So you're a U.S. National Team player and you're stuck on a long international flight? What are your options? Sure, sleep is good. And cards are always fun, but you can only play "Hearts" so many times before you revert back to sleeping. DVD players? A luxury, but too high maintenance. For most folks who rack up mega miles with the U.S. National Team, the answer is: read a book.
Perhaps no U.S. Men's National Team player is as "book-read" as veteran midfielder Cobi Jones, who has been known to mow down two books a week. Although he doesn't quite have the pull or power of one Oprah Winfrey, he is the source of preferred fiction for the U.S. squad. But along with the N.Y. Times best-sellers he devours, he needs to mix it up every once and awhile, which is why we give you Mr. Jones' brief book review of Robert Jordan's "The Eye of the World".
Cobi Jones, L.A. Galaxy and former UCLA midfielder / native of Westlake Village, Calif.:
"Being an avid reader and fan of many books it was difficult to decide which book to review, so I decided on the book that pretty much turned me into a reader in the first place at the age of 19. Before then I was content being a movie and television watcher only. That all changed one day when I was at UCLA. We were at the airport, and I needed some airplane reading material. I saw a book with this really wild cover art, so I decided to give it a go. The book was "The Eye of the World" by Robert Jordan, and I've been reading ever since. It is a simple concept that "Eye" follows. It's the traditional good versus evil, with the good person (Rand) not really knowing who he is at the beginning and through trials and tribulations he comes into his own. But what captured my attention were the supporting characters that become so vital for the success of the greater good, exemplifying the importance of a team effort. To Jordan's credit, he develops every character very well where the reader can personally relate each one's personality to people you know in real life. The perils they face can easily be translated into the challenges that we as human beings are forced to overcome, which is why I enjoy fantasy novels so much. While the stories are elaborate and mysterious, they can relay simple but important messages.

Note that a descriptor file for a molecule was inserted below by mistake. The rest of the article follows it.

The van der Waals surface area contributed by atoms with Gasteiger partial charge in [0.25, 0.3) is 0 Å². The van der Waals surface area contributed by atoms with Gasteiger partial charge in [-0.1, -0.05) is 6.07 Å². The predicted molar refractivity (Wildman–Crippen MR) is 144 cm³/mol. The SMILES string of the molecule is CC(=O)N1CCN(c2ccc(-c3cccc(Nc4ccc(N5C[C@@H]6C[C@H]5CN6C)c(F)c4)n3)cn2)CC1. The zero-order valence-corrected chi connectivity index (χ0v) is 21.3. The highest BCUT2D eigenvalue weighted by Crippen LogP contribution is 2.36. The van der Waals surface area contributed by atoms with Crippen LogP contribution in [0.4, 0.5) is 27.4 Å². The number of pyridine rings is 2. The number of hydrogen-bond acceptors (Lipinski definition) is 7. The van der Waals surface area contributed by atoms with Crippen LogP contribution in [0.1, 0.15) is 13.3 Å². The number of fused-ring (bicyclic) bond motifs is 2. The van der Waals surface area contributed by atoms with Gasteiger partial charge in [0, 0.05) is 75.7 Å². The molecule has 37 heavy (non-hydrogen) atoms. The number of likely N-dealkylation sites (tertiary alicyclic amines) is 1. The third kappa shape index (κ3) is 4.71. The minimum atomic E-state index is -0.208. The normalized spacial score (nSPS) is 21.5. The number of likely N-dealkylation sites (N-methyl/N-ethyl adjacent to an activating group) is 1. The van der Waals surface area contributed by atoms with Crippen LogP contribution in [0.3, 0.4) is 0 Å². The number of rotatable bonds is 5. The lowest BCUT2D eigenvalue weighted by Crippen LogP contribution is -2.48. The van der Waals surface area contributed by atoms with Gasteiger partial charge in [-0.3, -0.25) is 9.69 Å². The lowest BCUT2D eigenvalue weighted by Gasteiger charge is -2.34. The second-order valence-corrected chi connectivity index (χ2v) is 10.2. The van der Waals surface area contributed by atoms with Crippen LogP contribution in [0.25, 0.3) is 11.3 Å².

So as the story goes, evil is threatening young boy. Boy must leave small town with the help of strangers in order to "find himself." Friends support and join boy. Group runs into evil continuously on journey. Group grows closer and matures. Suspicion grows in group. All overcome suspicion amongst themselves and come together, while the main character overcomes the evil and self doubt within in order to help defeat the greater evil … or so we think.
"The Eye of the World" is the first book of nine novels in Jordan's "The World of Time" series. The book captivates you and becomes easy reading. I have recommended it to friends and they have all become avid followers of the series. The book has developed an international following on the web and even has it's own video game, much like J.R.R. Tolkien's "The Lord of the Rings" trilogy. Who knows, maybe a movie is next!
Table of Contents
1) Armchair Midfielder (USA's World Cup Qualifying)
2) Word Association (w/ WNT midfielder Shannon MacMillan)
3) Cobi's Book Club (w/ MNT midfielder Cobi Jones)
4) Queries and Anecdotes (w/ U-23 MNT goalkeeper D.J. Countess)
5) DJ for a Day (w/ WNT midfielder Lorrie Fair)
6) Superstar!!! (w/ MNT midfielder John O'Brien)
7) Mark That Calendar (2002 World Cup final draw -- Dec. 1)
8) Point-Counterpoint (w/ commentators Andres Cantor and Jack Edwards)
9) From the Bleachers (w/ U.S. Soccer fans Keiran Downie & Jeniffer Huie)
10) "You Don't Know Jack (Marshall)" (U.S. WCQ history)
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